The rivalry between Elizabeth I and Mary Queen of Scots has fascinated generations of scholars, playwrights and filmmakers, and provided great roles for Katharine Hepburn and Florence Eldridge (in 1936’s Mary of Scotland); Glenda Jackson and Vanessa Redgrave (1971’s Mary, Queen Of Scots); and Cate Blanchett and Samantha Morton (2007’s Elizabeth: The Golden Age).
Now, 431 years on from Mary’s 1587 execution, her story is retold in Mary Queen Of Scots, a new take on her turbulent life that sees recent Oscar nominees Saoirse Ronan (Lady Bird) and Margot Robbie (I, Tonya) go head to head once more.
Based on John Guy’s 2004 biography, My Heart Is My Own, the film has Ronan’s Mary and Robbie’s Bess as rivals in both power and love, fighting for their sovereignty and independence in a masculine world. Only one queen can win this game of thrones, a web of betrayal and conspiracy spun by the calculating Sir William Cecil (Guy Pearce), and the murderous Earl of Bothwell (Martin Compston). Throw in David Tennant as Mary’s fierce critic, John Knox, Joe Alwyn as Elizabeth’s favourite, Robert Dudley, and Jack Lowden as Mary’s ambitious husband, Lord Darnley, and the result is a heady brew sure to reignite interest in one of the Elizabethan era’s most intriguing relationships.
Having written the play on which George Clooney’s The Ides Of March was based, and helped create the US version of House Of Cards, writer Beau Willimon was eager to tackle a saga he describes as being “a notorious story for centuries”. Josie Rourke, the award-winning theatre director here making her film-directing debut, was similarly compelled to make a film “about sisterhood, women in power, and leadership”, certain the four centuries-old drama would have “incredible modern resonance”. “To watch Mary go through an extraordinary struggle to hold onto power in Scotland, to make her own choices, to be ambitious, and also be vulnerable as a leader and a woman, was an incredible opportunity,” she reveals. Ronan believes the film tells “a universal story” about a woman “trying to find her way and purpose in a very mixed-up world”. (The Irish actress, who has been attached to the project since 2012, worked with acclaimed British choreographer Wayne McGregor to nail her character’s regal bearing.)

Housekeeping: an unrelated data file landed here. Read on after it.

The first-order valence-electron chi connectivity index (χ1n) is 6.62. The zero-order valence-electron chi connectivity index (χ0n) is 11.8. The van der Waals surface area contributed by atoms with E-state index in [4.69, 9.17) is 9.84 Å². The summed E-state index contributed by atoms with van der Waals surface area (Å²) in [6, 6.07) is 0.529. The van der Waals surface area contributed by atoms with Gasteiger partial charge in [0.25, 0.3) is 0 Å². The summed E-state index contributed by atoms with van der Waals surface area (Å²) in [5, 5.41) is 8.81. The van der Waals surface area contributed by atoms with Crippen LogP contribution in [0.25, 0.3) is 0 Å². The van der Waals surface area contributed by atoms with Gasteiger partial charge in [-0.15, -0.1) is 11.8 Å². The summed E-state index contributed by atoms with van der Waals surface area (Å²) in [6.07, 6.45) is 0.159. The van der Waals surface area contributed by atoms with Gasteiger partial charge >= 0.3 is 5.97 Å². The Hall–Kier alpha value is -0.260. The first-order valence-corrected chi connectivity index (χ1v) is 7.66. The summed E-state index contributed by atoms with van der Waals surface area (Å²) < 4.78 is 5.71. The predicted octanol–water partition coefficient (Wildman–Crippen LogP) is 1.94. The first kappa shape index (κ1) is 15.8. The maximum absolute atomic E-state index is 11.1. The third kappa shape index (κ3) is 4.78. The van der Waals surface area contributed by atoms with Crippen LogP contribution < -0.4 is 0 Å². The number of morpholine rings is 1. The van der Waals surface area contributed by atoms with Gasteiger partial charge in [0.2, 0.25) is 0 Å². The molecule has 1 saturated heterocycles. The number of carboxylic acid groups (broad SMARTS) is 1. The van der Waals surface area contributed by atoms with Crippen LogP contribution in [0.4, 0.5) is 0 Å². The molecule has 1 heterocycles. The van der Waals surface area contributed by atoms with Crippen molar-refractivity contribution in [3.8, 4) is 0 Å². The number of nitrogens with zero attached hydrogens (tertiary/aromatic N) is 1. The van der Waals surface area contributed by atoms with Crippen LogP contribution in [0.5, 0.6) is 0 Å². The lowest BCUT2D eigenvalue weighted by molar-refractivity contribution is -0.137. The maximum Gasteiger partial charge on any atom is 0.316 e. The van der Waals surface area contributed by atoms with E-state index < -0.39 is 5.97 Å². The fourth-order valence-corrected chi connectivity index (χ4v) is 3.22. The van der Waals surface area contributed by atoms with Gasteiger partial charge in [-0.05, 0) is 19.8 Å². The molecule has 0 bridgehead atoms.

Robbie calls the film “a complicated love story” between rulers whose sisterly bond is sorely tried because “each one’s survival threatens the other”. (Robbie is almost unrecognisable here; she sports a ginger wig, prosthetic nose and heavily powdered face – a look that made her feel “inhuman” on set.) With Gladiator’s BAFTA-winning cinematographer, John Mathieson, behind the camera; Oscar-winner Alexandra Byrne designing the costumes and fellow Academy Award winner Jenny Shircore supplying the hair and make-up, Mary Queen Of Scots is already shaping up to be a major awards contender. Its biggest achievement, however, may well be to shine fresh light on Mary herself – a woman who, according to Pearce, was “a queen to the last fibre of her body and soul”.